A DARK HALO – Omnibus One
RELEASE YEAR: 2023
BAND URL: https://adarkhalo.bandcamp.com/
As Fear Factory gets its second breath after losing the original extraordinary vocalist Burton C. Bell, numerous bands crop up inspired by Fear Factory’s phenomenal combination of metal, industrial and electronics they dubbed cybermetal. Then, of course, some additional genre melding is expected, nü metal riff here, progressive passage there and liberal helpings of gothic rock a’la Evanescence, especially given a capable female vocalist. Such appears to be the case with the Texan quintet A Dark Halo featuring founders Dave Lowmiller (vocals, bass, keyboards) and Christopher Matthew “Jonesy” Jones (lead guitars) as well as Abe Robertson (2019-guitars), Kaye Papale (2019-drums) and Melissa “Melrose” Rosenberg (female vocals, 2021-guitars), who are on their 2nd full length Omnibus One²⁰²³ released on Heavy Armor on July 14th to follow the debut Catalyst²⁰⁰⁶ (interestingly, already on Heavy Armor 2 years after formation) a whopping 17 (!) years later, except that they add a few more genres to the table: some melodic death here, some djent, pop and hardcore there. It makes for a palatable mixture.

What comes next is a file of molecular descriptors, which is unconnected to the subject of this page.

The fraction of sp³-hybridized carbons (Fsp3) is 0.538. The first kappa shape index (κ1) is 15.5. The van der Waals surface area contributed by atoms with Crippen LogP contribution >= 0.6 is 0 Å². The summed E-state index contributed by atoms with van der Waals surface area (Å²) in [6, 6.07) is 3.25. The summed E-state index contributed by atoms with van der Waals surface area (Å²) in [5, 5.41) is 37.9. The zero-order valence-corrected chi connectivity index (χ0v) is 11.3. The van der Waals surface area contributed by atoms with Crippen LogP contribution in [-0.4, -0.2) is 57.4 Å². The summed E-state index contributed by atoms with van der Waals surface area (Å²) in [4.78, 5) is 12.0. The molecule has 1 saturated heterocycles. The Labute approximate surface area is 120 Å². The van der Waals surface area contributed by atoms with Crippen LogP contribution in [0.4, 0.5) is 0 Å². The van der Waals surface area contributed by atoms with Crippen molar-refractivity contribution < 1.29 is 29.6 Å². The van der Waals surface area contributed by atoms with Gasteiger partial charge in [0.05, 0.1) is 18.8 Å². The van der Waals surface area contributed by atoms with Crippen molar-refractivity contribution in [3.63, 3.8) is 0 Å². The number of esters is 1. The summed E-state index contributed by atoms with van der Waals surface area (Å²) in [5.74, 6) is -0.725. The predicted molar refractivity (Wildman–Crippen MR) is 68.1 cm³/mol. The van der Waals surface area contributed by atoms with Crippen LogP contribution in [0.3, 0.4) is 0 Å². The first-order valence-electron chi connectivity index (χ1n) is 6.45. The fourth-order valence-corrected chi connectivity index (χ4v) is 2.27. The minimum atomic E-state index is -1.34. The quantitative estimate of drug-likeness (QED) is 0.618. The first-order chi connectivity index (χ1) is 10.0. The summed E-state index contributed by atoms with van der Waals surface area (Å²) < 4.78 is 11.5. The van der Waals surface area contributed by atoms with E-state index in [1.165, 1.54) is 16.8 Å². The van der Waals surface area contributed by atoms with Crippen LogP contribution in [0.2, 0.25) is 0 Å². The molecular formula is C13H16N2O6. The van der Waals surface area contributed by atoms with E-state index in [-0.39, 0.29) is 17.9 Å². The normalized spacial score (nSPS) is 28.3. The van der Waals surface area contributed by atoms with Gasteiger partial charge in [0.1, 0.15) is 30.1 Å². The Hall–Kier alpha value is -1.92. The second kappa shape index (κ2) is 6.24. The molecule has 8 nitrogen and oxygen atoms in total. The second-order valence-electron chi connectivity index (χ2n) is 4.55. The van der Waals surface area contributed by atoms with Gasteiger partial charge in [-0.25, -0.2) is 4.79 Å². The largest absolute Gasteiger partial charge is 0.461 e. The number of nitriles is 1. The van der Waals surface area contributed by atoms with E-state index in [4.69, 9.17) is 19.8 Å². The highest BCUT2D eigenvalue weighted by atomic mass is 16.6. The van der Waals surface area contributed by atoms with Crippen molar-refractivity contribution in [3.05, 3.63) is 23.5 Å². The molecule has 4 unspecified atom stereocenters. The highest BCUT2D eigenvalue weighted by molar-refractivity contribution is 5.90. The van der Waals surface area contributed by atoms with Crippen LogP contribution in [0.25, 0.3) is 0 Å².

One of their definite strengths is the vocal chorus melodies. The excellent opener’s “Thin Be The Veil”, the favorite and the perfect “Starfall” or “Flame Betide” are a delight to the ears recalling the aforementioned Burton C. Bell and Fear Factory or even their later derivative Scar Symmetry, but in the Texans’ case we have a very effective cooperation of male (clean and growls) and female vocals which reminds me of Draconian. I can’t decide which of the two perfections: “Starfall” or “It Never Sleeps” is my favorite but what I do know is they both landed in my “Kept Singles” phone music folder for a frequent future revisitation, in no small courtesy of Melissa’s warm and lovely dreamy cleans which recall Christian pop artist Michelle Tumes. One can get easily lost in a voice like that, especially in the beautifully depressing “Afterworld” where “cruel is the dawn in arriving everyday, blinding sun to remind only the light is gone away”. Occassionally the album brings the Paradise Lost’s so called “Depeche Mode era” especially Host¹⁹⁹⁹, which, of course, is a big plus, but A Dark Halo can death metal in the vein of All Shall Perish when you least expect it (although the production could have been a little heavier), with requent BOOM! bass beat akin to Fear Factory’s Obsolete¹⁹⁹⁸. Sure, some of the ideas don’t seem to flow together as smoothly as they could, most notably on the uneventful “I, Revenant”, which is thanfully the shortest track, plus the second half is noticeably weaker than the first, and, finally 36:25 minutes for 8 tracks maybe okay for a brutal death metal album but here I feel a little shorted. In all, a very good album with plenty of room for improvement in the future.